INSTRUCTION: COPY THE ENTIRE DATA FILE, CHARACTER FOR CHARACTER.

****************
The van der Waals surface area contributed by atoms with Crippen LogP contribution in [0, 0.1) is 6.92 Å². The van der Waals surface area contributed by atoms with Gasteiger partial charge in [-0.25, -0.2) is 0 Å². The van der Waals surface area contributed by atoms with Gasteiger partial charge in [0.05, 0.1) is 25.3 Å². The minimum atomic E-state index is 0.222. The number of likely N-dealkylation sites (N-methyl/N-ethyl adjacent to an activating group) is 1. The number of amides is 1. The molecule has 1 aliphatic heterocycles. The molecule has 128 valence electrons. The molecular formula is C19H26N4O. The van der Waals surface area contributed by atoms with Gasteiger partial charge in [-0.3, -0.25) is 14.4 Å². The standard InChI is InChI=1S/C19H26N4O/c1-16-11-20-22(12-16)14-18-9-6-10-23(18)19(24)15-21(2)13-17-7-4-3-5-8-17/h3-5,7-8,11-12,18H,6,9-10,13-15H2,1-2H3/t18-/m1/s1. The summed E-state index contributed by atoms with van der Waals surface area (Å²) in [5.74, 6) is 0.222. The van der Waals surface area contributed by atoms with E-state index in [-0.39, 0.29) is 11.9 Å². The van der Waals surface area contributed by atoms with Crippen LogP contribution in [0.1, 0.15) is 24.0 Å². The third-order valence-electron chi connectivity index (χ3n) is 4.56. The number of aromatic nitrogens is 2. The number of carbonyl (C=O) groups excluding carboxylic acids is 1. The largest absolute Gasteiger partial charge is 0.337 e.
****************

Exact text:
The van der Waals surface area contributed by atoms with Crippen LogP contribution in [0, 0.1) is 6.92 Å². The van der Waals surface area contributed by atoms with Gasteiger partial charge in [-0.25, -0.2) is 0 Å². The van der Waals surface area contributed by atoms with Gasteiger partial charge in [0.05, 0.1) is 25.3 Å². The minimum atomic E-state index is 0.222. The number of likely N-dealkylation sites (N-methyl/N-ethyl adjacent to an activating group) is 1. The number of amides is 1. The molecule has 1 aliphatic heterocycles. The molecule has 128 valence electrons. The molecular formula is C19H26N4O. The van der Waals surface area contributed by atoms with Gasteiger partial charge in [-0.3, -0.25) is 14.4 Å². The standard InChI is InChI=1S/C19H26N4O/c1-16-11-20-22(12-16)14-18-9-6-10-23(18)19(24)15-21(2)13-17-7-4-3-5-8-17/h3-5,7-8,11-12,18H,6,9-10,13-15H2,1-2H3/t18-/m1/s1. The summed E-state index contributed by atoms with van der Waals surface area (Å²) in [5.74, 6) is 0.222. The van der Waals surface area contributed by atoms with E-state index in [-0.39, 0.29) is 11.9 Å². The van der Waals surface area contributed by atoms with Crippen LogP contribution in [0.1, 0.15) is 24.0 Å². The third-order valence-electron chi connectivity index (χ3n) is 4.56. The number of aromatic nitrogens is 2. The number of carbonyl (C=O) groups excluding carboxylic acids is 1. The largest absolute Gasteiger partial charge is 0.337 e.